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Cropping Pictures For Online Viewing & Printing





Cropping pictures can be done for different reasons. It is fairly easy to do and you can see the results right away.




I like to make a copy, or a duplicate of the picture before I begin. Even though many programs allow you to Undo multiple times, this way I don't have to worry about it.

I also like to have both the original image and the copy on the screen at the same time. If this isn't possible in your program, at least have the original handy so that you can check the differences when cropping pictures.

Typically the photo editing software program will have a square bounding box that you can place in your image.

You drag one corner diagonally to select the area that you want to remain in the photo. By doing so, you can see what your image will look like with a photo crop.


Cropping Pictures For Online Viewing
If you want to share or store your image and are not concerned about Let's crop this image for a waterfall close-up.printing it out, cropping photos is quite easy. The only thing you have to worry about is how the photo looks afterwards. You can remove areas that you don't like and also make the image nicer by centering a focal point or otherwise composing it.

An additional advantage to cropping digital photos is that both the image size and especially the file size are reduced. (See bottom picture below.) This makes for sending by email faster and takes up less storage space on your computer or on any photo sharing sites.



Here is a picture I wanted to crop so I would have a close-up of the waterfall. It is 300 pixels by 225 pixels.


Cropped image for waterfall only.

So I cropped the image. I left the file size similar to the original size.(It's a little longer.)

This created a close-up of the waterfall. You can see the waterfall is larger than in the original photo. I could have left it smaller for a smaller file size, but I really wanted a larger image. Here, it is 300 pixels (you can see the photo width is the same) by 303 pixels.

By making the dimensions similar to the original, everything got larger. Imagine spreading less information out to fill the same space. Since there are less pixels filling the same area, the clarity of the picture may be reduced.






Here is a small cropped photo.
Here, the image is cropped, but I left it at its cropped size. This was done by not changing the pixel sizes. For example, the original picture was 300 pixels by 200 pixels. This cropped picture is now smaller and is 180 pixels by 136 pixels.

The size of the waterfall is the same as in the original picture. Even though it is smaller, the detail and clarity remains the same.



Cropping Pictures For Printing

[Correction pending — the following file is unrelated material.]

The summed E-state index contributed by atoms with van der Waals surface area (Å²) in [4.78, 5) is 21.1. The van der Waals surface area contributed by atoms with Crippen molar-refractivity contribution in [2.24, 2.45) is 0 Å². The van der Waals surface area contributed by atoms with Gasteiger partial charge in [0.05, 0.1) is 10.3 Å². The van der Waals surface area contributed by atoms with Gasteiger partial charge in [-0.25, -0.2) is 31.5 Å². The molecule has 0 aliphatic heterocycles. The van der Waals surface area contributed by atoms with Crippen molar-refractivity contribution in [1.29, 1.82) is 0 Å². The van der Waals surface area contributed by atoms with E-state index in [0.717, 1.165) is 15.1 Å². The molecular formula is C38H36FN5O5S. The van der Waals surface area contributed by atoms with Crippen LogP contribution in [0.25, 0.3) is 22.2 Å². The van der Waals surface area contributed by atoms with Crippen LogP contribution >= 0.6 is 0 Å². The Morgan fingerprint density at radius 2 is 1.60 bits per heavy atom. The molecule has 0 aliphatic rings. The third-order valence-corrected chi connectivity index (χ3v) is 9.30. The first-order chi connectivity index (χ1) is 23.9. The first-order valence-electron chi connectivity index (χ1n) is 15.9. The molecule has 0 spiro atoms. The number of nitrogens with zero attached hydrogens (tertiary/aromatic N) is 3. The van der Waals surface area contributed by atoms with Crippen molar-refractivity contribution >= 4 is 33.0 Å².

The concept is similar as for online viewing in that you most likely want to improve the looks of your photo. However, there are some things to keep in mind when cropping photos for printing.

Megapixels and Photo Size
With the large amount of pixels in digital cameras today, it is usually not a problem to print a nice looking 8 x 10 photo.

There are enough pixels and information so that the image will have good detail. Read about what are megapixels?

However, if you crop an image considerably and still plan on printing it at a somewhat large size, the remaining pixels are fewer for the image size. Clarity will not be the same. This will depend on how much you are cropping and the amount of pixels you started with.

The other issue is getting the photo size to fit exactly on the paper size. Many image ratios do not match paper sizes, so things are always a little off.

You have a few options.

  • Get out the scissor and trim the paper. This of course, is the easiest…if you can cut straight!


  • Another option is to stretch the image so that it will fit. This is not the professional route, but it may or may not be noticeable.


  • The third way is to crop the photo to the exact size of the paper. Your photo editing program must offer this option, and many of the free ones do not. Photoshop software (review) and Qimage (review) both do. Picasa (review) and Adobe Photoshop Elements 7.0 (review) do also, in a very simple way. I would highly recommend these last two for cropping pictures. Picasa is free while Photoshop Elements is around $99.





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    Photos at dusk are enchanting.



    You can edit with picasa 3.



    If you are looking for some recommended photo editing programs that also offer the crop photos tool, visit Photo Editing Programs for links to my software reviews.






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